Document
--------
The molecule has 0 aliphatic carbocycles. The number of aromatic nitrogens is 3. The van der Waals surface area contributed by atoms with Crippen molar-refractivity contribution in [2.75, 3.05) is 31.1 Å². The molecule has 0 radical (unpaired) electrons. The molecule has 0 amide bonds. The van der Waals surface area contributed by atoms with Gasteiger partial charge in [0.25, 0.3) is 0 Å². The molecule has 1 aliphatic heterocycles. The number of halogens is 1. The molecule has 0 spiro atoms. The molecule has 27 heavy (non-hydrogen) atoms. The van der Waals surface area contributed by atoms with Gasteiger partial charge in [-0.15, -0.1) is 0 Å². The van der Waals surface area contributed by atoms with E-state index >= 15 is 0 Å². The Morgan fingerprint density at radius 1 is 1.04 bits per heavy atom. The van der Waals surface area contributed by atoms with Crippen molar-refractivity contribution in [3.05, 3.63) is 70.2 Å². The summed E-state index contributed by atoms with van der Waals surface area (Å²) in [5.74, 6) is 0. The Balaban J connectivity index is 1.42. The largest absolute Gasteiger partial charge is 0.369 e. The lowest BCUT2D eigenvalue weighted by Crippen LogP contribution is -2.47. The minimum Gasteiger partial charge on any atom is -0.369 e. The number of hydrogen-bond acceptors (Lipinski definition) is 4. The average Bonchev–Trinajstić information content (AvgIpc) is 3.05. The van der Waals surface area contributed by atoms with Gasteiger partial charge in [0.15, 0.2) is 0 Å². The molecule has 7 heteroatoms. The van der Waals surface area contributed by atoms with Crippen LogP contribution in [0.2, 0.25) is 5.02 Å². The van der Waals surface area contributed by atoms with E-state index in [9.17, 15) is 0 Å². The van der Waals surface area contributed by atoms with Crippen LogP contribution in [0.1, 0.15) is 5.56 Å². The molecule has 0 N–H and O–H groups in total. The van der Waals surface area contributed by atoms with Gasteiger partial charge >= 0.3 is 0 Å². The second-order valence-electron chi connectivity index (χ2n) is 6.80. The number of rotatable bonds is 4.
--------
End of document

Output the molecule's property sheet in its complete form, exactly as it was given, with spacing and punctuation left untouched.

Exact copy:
The molecule has 0 aliphatic carbocycles. The number of aromatic nitrogens is 3. The van der Waals surface area contributed by atoms with Crippen molar-refractivity contribution in [2.75, 3.05) is 31.1 Å². The molecule has 0 radical (unpaired) electrons. The molecule has 0 amide bonds. The van der Waals surface area contributed by atoms with Gasteiger partial charge in [0.25, 0.3) is 0 Å². The molecule has 1 aliphatic heterocycles. The number of halogens is 1. The molecule has 0 spiro atoms. The molecule has 27 heavy (non-hydrogen) atoms. The van der Waals surface area contributed by atoms with Gasteiger partial charge in [-0.15, -0.1) is 0 Å². The van der Waals surface area contributed by atoms with E-state index >= 15 is 0 Å². The Morgan fingerprint density at radius 1 is 1.04 bits per heavy atom. The van der Waals surface area contributed by atoms with Crippen molar-refractivity contribution in [3.05, 3.63) is 70.2 Å². The summed E-state index contributed by atoms with van der Waals surface area (Å²) in [5.74, 6) is 0. The Balaban J connectivity index is 1.42. The largest absolute Gasteiger partial charge is 0.369 e. The lowest BCUT2D eigenvalue weighted by Crippen LogP contribution is -2.47. The minimum Gasteiger partial charge on any atom is -0.369 e. The number of hydrogen-bond acceptors (Lipinski definition) is 4. The average Bonchev–Trinajstić information content (AvgIpc) is 3.05. The van der Waals surface area contributed by atoms with Gasteiger partial charge in [0.15, 0.2) is 0 Å². The molecule has 7 heteroatoms. The van der Waals surface area contributed by atoms with Crippen LogP contribution in [0.2, 0.25) is 5.02 Å². The van der Waals surface area contributed by atoms with E-state index in [9.17, 15) is 0 Å². The van der Waals surface area contributed by atoms with Crippen LogP contribution in [0.1, 0.15) is 5.56 Å². The molecule has 0 N–H and O–H groups in total. The van der Waals surface area contributed by atoms with Gasteiger partial charge >= 0.3 is 0 Å². The second-order valence-electron chi connectivity index (χ2n) is 6.80. The number of rotatable bonds is 4.